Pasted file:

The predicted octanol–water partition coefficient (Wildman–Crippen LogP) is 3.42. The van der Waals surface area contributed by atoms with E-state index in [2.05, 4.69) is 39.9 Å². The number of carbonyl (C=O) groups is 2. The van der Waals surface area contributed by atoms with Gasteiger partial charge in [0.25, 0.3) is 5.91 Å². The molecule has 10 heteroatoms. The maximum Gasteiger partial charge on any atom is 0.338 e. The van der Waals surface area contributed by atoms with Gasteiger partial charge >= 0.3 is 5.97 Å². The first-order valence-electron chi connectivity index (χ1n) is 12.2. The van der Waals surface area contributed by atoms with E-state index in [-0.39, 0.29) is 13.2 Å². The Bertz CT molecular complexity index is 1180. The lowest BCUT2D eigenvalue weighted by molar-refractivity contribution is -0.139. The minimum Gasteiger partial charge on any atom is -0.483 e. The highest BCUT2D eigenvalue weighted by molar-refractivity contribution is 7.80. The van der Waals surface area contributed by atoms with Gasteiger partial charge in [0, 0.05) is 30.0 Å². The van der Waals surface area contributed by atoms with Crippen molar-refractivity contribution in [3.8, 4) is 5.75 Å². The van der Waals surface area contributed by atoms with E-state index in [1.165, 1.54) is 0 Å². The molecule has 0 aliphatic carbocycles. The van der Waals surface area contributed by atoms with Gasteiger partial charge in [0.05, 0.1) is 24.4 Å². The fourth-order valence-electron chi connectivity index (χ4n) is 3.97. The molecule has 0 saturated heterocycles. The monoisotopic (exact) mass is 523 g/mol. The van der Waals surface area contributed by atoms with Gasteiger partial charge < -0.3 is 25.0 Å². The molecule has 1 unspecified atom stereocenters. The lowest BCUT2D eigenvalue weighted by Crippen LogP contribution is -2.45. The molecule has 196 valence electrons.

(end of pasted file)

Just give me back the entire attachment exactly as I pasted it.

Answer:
The predicted octanol–water partition coefficient (Wildman–Crippen LogP) is 3.42. The van der Waals surface area contributed by atoms with E-state index in [2.05, 4.69) is 39.9 Å². The number of carbonyl (C=O) groups is 2. The van der Waals surface area contributed by atoms with Gasteiger partial charge in [0.25, 0.3) is 5.91 Å². The molecule has 10 heteroatoms. The maximum Gasteiger partial charge on any atom is 0.338 e. The van der Waals surface area contributed by atoms with Gasteiger partial charge >= 0.3 is 5.97 Å². The first-order valence-electron chi connectivity index (χ1n) is 12.2. The van der Waals surface area contributed by atoms with E-state index in [-0.39, 0.29) is 13.2 Å². The Bertz CT molecular complexity index is 1180. The lowest BCUT2D eigenvalue weighted by molar-refractivity contribution is -0.139. The minimum Gasteiger partial charge on any atom is -0.483 e. The highest BCUT2D eigenvalue weighted by molar-refractivity contribution is 7.80. The van der Waals surface area contributed by atoms with Gasteiger partial charge in [0, 0.05) is 30.0 Å². The van der Waals surface area contributed by atoms with Crippen molar-refractivity contribution in [3.8, 4) is 5.75 Å². The van der Waals surface area contributed by atoms with E-state index in [1.165, 1.54) is 0 Å². The molecule has 0 aliphatic carbocycles. The van der Waals surface area contributed by atoms with Gasteiger partial charge in [0.05, 0.1) is 24.4 Å². The fourth-order valence-electron chi connectivity index (χ4n) is 3.97. The molecule has 0 saturated heterocycles. The monoisotopic (exact) mass is 523 g/mol. The van der Waals surface area contributed by atoms with Gasteiger partial charge < -0.3 is 25.0 Å². The molecule has 1 unspecified atom stereocenters. The lowest BCUT2D eigenvalue weighted by Crippen LogP contribution is -2.45. The molecule has 196 valence electrons.